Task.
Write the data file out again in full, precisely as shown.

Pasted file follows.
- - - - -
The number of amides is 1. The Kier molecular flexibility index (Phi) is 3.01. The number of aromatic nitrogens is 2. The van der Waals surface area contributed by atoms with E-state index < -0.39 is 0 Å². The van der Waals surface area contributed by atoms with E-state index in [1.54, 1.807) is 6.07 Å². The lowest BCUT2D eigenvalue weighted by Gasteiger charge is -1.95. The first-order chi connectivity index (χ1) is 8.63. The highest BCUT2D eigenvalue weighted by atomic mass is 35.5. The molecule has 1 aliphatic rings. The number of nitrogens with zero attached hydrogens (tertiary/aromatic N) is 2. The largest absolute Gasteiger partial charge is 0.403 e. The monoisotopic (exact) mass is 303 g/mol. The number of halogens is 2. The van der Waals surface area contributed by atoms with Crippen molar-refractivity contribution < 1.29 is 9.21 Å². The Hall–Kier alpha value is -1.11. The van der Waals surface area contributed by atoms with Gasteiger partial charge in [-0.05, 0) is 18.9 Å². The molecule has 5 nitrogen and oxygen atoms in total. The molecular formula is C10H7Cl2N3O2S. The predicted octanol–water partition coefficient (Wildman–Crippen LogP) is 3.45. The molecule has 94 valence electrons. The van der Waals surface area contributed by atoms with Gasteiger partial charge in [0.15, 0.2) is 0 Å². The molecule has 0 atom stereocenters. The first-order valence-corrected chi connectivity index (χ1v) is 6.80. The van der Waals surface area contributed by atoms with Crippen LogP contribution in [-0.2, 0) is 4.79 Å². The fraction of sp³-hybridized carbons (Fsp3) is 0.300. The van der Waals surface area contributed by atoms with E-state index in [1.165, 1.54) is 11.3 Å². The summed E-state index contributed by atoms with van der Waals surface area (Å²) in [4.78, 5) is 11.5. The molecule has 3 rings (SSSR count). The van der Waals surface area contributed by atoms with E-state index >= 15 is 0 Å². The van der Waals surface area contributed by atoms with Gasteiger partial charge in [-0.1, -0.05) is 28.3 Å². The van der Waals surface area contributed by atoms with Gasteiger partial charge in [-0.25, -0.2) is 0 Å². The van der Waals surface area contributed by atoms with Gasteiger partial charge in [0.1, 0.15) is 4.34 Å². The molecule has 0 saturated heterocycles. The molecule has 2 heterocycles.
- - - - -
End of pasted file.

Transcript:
The number of amides is 1. The Kier molecular flexibility index (Phi) is 3.01. The number of aromatic nitrogens is 2. The van der Waals surface area contributed by atoms with E-state index < -0.39 is 0 Å². The van der Waals surface area contributed by atoms with E-state index in [1.54, 1.807) is 6.07 Å². The lowest BCUT2D eigenvalue weighted by Gasteiger charge is -1.95. The first-order chi connectivity index (χ1) is 8.63. The highest BCUT2D eigenvalue weighted by atomic mass is 35.5. The molecule has 1 aliphatic rings. The number of nitrogens with zero attached hydrogens (tertiary/aromatic N) is 2. The largest absolute Gasteiger partial charge is 0.403 e. The monoisotopic (exact) mass is 303 g/mol. The number of halogens is 2. The van der Waals surface area contributed by atoms with Crippen molar-refractivity contribution < 1.29 is 9.21 Å². The Hall–Kier alpha value is -1.11. The van der Waals surface area contributed by atoms with Gasteiger partial charge in [-0.05, 0) is 18.9 Å². The molecule has 5 nitrogen and oxygen atoms in total. The molecular formula is C10H7Cl2N3O2S. The predicted octanol–water partition coefficient (Wildman–Crippen LogP) is 3.45. The molecule has 94 valence electrons. The van der Waals surface area contributed by atoms with Gasteiger partial charge in [0.15, 0.2) is 0 Å². The molecule has 0 atom stereocenters. The first-order valence-corrected chi connectivity index (χ1v) is 6.80. The van der Waals surface area contributed by atoms with Crippen LogP contribution in [-0.2, 0) is 4.79 Å². The fraction of sp³-hybridized carbons (Fsp3) is 0.300. The van der Waals surface area contributed by atoms with E-state index in [1.165, 1.54) is 11.3 Å². The summed E-state index contributed by atoms with van der Waals surface area (Å²) in [4.78, 5) is 11.5. The molecule has 3 rings (SSSR count). The van der Waals surface area contributed by atoms with E-state index >= 15 is 0 Å². The van der Waals surface area contributed by atoms with Gasteiger partial charge in [-0.1, -0.05) is 28.3 Å². The van der Waals surface area contributed by atoms with Gasteiger partial charge in [-0.25, -0.2) is 0 Å². The van der Waals surface area contributed by atoms with Gasteiger partial charge in [0.1, 0.15) is 4.34 Å². The molecule has 0 saturated heterocycles. The molecule has 2 heterocycles.